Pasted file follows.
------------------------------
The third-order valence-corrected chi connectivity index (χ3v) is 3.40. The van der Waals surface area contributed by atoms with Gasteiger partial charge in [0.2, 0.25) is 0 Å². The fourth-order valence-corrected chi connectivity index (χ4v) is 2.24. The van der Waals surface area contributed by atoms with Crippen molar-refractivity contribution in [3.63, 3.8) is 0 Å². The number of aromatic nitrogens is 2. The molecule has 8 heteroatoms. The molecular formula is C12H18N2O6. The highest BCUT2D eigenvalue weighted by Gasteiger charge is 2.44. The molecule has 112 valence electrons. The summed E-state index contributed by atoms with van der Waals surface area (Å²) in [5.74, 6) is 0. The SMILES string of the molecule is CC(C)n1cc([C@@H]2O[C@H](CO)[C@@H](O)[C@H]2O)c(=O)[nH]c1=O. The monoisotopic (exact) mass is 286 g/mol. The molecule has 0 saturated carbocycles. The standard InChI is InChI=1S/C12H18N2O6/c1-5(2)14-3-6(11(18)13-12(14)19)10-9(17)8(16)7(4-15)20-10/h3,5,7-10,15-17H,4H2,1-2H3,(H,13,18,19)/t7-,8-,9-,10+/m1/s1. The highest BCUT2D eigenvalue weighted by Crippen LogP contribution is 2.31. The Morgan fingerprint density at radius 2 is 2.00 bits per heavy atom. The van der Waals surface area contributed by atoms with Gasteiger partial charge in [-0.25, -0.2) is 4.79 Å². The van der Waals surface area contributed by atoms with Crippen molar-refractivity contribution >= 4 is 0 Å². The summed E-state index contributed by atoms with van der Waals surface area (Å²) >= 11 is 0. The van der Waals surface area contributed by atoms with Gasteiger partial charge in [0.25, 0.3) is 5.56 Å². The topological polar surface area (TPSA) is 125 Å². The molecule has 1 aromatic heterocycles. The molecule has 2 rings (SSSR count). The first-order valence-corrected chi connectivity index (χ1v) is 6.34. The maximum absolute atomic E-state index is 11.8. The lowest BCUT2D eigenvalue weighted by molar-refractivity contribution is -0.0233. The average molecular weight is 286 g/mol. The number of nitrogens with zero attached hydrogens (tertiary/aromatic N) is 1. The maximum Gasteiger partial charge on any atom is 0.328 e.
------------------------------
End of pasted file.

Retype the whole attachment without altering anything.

The third-order valence-corrected chi connectivity index (χ3v) is 3.40. The van der Waals surface area contributed by atoms with Gasteiger partial charge in [0.2, 0.25) is 0 Å². The fourth-order valence-corrected chi connectivity index (χ4v) is 2.24. The van der Waals surface area contributed by atoms with Crippen molar-refractivity contribution in [3.63, 3.8) is 0 Å². The number of aromatic nitrogens is 2. The molecule has 8 heteroatoms. The molecular formula is C12H18N2O6. The highest BCUT2D eigenvalue weighted by Gasteiger charge is 2.44. The molecule has 112 valence electrons. The summed E-state index contributed by atoms with van der Waals surface area (Å²) in [5.74, 6) is 0. The SMILES string of the molecule is CC(C)n1cc([C@@H]2O[C@H](CO)[C@@H](O)[C@H]2O)c(=O)[nH]c1=O. The monoisotopic (exact) mass is 286 g/mol. The molecule has 0 saturated carbocycles. The standard InChI is InChI=1S/C12H18N2O6/c1-5(2)14-3-6(11(18)13-12(14)19)10-9(17)8(16)7(4-15)20-10/h3,5,7-10,15-17H,4H2,1-2H3,(H,13,18,19)/t7-,8-,9-,10+/m1/s1. The highest BCUT2D eigenvalue weighted by Crippen LogP contribution is 2.31. The Morgan fingerprint density at radius 2 is 2.00 bits per heavy atom. The van der Waals surface area contributed by atoms with Gasteiger partial charge in [-0.25, -0.2) is 4.79 Å². The van der Waals surface area contributed by atoms with Crippen molar-refractivity contribution >= 4 is 0 Å². The summed E-state index contributed by atoms with van der Waals surface area (Å²) >= 11 is 0. The van der Waals surface area contributed by atoms with Gasteiger partial charge in [0.25, 0.3) is 5.56 Å². The topological polar surface area (TPSA) is 125 Å². The molecule has 1 aromatic heterocycles. The molecule has 2 rings (SSSR count). The first-order valence-corrected chi connectivity index (χ1v) is 6.34. The maximum absolute atomic E-state index is 11.8. The lowest BCUT2D eigenvalue weighted by molar-refractivity contribution is -0.0233. The average molecular weight is 286 g/mol. The number of nitrogens with zero attached hydrogens (tertiary/aromatic N) is 1. The maximum Gasteiger partial charge on any atom is 0.328 e.